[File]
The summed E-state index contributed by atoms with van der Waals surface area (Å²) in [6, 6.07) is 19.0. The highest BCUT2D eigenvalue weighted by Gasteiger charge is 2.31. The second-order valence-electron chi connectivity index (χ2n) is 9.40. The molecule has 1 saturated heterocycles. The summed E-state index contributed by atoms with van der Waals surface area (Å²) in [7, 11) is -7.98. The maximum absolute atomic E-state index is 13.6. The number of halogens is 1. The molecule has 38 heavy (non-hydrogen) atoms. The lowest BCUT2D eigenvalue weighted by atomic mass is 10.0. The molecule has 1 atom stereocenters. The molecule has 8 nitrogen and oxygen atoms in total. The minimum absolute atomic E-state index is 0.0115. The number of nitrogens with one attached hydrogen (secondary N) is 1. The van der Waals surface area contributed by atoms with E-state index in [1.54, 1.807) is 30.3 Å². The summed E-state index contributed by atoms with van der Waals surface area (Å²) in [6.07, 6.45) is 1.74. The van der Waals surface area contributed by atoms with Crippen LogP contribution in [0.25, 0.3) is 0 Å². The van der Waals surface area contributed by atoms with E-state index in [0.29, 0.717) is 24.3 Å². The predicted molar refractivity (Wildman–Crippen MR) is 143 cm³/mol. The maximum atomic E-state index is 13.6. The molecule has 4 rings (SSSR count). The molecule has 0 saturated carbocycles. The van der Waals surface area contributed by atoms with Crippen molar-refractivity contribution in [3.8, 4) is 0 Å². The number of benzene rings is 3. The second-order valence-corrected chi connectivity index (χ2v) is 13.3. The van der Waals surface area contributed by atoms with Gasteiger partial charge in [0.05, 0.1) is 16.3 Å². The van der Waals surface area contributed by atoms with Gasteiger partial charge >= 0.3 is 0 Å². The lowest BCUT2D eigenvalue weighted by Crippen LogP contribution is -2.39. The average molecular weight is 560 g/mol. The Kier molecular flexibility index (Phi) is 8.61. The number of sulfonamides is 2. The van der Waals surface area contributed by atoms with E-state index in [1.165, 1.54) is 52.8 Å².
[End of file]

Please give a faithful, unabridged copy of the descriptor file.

The summed E-state index contributed by atoms with van der Waals surface area (Å²) in [6, 6.07) is 19.0. The highest BCUT2D eigenvalue weighted by Gasteiger charge is 2.31. The second-order valence-electron chi connectivity index (χ2n) is 9.40. The molecule has 1 saturated heterocycles. The summed E-state index contributed by atoms with van der Waals surface area (Å²) in [7, 11) is -7.98. The maximum absolute atomic E-state index is 13.6. The number of halogens is 1. The molecule has 38 heavy (non-hydrogen) atoms. The lowest BCUT2D eigenvalue weighted by atomic mass is 10.0. The molecule has 1 atom stereocenters. The molecule has 8 nitrogen and oxygen atoms in total. The minimum absolute atomic E-state index is 0.0115. The number of nitrogens with one attached hydrogen (secondary N) is 1. The van der Waals surface area contributed by atoms with E-state index in [1.54, 1.807) is 30.3 Å². The summed E-state index contributed by atoms with van der Waals surface area (Å²) in [6.07, 6.45) is 1.74. The van der Waals surface area contributed by atoms with Crippen LogP contribution in [0.25, 0.3) is 0 Å². The van der Waals surface area contributed by atoms with E-state index in [0.29, 0.717) is 24.3 Å². The predicted molar refractivity (Wildman–Crippen MR) is 143 cm³/mol. The maximum atomic E-state index is 13.6. The molecule has 4 rings (SSSR count). The molecule has 0 saturated carbocycles. The van der Waals surface area contributed by atoms with Crippen molar-refractivity contribution in [3.8, 4) is 0 Å². The number of benzene rings is 3. The second-order valence-corrected chi connectivity index (χ2v) is 13.3. The van der Waals surface area contributed by atoms with Gasteiger partial charge in [0.05, 0.1) is 16.3 Å². The van der Waals surface area contributed by atoms with Gasteiger partial charge >= 0.3 is 0 Å². The lowest BCUT2D eigenvalue weighted by Crippen LogP contribution is -2.39. The average molecular weight is 560 g/mol. The Kier molecular flexibility index (Phi) is 8.61. The number of sulfonamides is 2. The van der Waals surface area contributed by atoms with E-state index in [1.165, 1.54) is 52.8 Å².